Heathrow and Gatwick airports confirmed to both have RAAC crumbling concrete

British Airways plane taking off from Heathrow Airport

Heathrow and Gatwick airports confirmed to both have RAAC crumbling concrete

Oliver Trapnell

By Oliver Trapnell

Published: 08/09/2023

- 22:30

A spokesperson for Heathrow said passenger safety was their top priority

Two major airports in the UK have confirmed that reinforced autoclaved aerated concrete (RAAC) concrete has been used in a number of constructions on their sites.

The lightweight material, which was mainly used in roofs and floors between the 1950s to mid 90s, has a “bubbly” texture and is far weaker than normal concrete.

Heathrow confirmed they had discovered the material in Terminal 3.

Both Heathrow and Gatwick said they are already putting mitigation plans in place and are working to find permanent solutions.

Gatwick Airport north terminal

RAAC was confirmed to be at Gatwick Airport


“We have a register of locations containing RAAC on the airport campus, which are closely monitored through a regular comprehensive structural inspection regime,” a London Gatwick spokesperson told the Mirror.

“Our most recent inspection in June 2023 did not present any concerns, and we will continue to monitor on a regular basis.”

A Heathrow spokesperson added: “Industry has been aware and acting on the remedial steps that should be taken in buildings that contain this material.

“We, like many others, have been assessing our estate and will continue to mitigate the risk where this material is found.


\u200bGatwick Airport

Gatwick Airport runway


“Passenger and colleague safety will always be our first priority, and we will continue to update stakeholders across the sector as our plans for permanent solutions progress.”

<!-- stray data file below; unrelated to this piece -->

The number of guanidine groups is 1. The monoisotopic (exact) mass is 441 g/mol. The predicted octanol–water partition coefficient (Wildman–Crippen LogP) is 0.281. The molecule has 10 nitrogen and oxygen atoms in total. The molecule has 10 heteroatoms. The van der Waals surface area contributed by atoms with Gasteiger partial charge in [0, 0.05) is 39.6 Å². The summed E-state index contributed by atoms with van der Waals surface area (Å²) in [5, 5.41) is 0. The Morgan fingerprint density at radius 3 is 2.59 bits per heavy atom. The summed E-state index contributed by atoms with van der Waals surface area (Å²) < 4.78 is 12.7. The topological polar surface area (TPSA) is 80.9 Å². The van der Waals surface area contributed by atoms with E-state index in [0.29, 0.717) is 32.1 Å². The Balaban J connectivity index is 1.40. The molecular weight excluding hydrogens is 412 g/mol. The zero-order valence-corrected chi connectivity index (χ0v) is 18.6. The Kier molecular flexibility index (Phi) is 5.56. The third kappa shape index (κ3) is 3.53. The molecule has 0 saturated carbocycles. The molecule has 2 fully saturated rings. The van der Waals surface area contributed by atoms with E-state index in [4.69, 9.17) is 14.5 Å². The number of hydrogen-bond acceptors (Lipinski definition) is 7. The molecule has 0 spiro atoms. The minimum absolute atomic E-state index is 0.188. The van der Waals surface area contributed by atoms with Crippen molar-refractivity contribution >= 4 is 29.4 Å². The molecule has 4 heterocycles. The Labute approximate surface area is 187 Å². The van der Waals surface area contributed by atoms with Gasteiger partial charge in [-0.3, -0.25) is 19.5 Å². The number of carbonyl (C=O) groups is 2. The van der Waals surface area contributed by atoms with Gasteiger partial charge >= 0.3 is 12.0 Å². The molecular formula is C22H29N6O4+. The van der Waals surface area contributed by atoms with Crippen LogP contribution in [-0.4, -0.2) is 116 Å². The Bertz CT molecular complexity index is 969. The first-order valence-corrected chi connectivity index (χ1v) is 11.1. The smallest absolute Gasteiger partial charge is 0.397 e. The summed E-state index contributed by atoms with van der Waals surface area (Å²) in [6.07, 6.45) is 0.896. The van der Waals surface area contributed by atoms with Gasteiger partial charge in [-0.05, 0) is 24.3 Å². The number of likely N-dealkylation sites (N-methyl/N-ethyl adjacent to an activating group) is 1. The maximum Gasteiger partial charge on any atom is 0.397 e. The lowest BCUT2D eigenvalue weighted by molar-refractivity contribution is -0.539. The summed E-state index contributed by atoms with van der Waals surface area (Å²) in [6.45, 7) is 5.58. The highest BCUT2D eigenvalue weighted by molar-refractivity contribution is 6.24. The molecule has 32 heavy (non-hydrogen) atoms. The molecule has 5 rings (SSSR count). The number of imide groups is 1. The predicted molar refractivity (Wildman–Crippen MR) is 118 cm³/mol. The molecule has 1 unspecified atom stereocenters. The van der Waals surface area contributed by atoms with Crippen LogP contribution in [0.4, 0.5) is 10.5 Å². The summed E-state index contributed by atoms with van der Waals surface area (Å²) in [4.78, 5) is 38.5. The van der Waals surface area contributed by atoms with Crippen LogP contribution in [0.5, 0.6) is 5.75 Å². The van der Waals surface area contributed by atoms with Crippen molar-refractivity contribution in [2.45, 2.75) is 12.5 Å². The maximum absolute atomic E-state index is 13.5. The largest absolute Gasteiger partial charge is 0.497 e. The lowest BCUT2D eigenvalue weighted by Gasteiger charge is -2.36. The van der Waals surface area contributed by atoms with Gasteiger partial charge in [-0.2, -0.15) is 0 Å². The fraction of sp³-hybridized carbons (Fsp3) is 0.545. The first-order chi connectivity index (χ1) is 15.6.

The dangers of RAAC concrete have been known for a number of years but was favoured in construction projects due to its thermal and lightweight properties.

A full list of schools which were constructed using the potentially dangerous material has been published by the Department for Education this week.

As many as 150 schools were found to have been built with RAAC in England but more inspections being carried out in the coming weeks are expected to reveal more cases.

Students have been told that in the most extreme cases, they would need to take fully remote lessons.

Education Secretary Gillian Keegan admitted earlier this week that huge uncertainty remains over the safety of schools.

“What happened over the summer is we had three cases - not in schools, some in schools, some not in schools - and I sent structural engineers out to see them, somewhere in commercial settings, and some in different jurisdictions,” Keegan told Sky News after the crisis emerged.

“And when they went out to see them, they thought there'd been a failure, but it was in a non-critical setting. So that was new evidence and new information.

“So I decided to take a very cautious approach. And I knew it was going to be difficult because, you know, obviously, for parents, for teachers, this coming so late in August, but that's when we got the evidence that a panel had failed in a roof that had previously been classified as non-critical.”

She added: “I wasn't willing to take the risk. It was just one panel, but it was in a roof that had been assessed as non-critical.”

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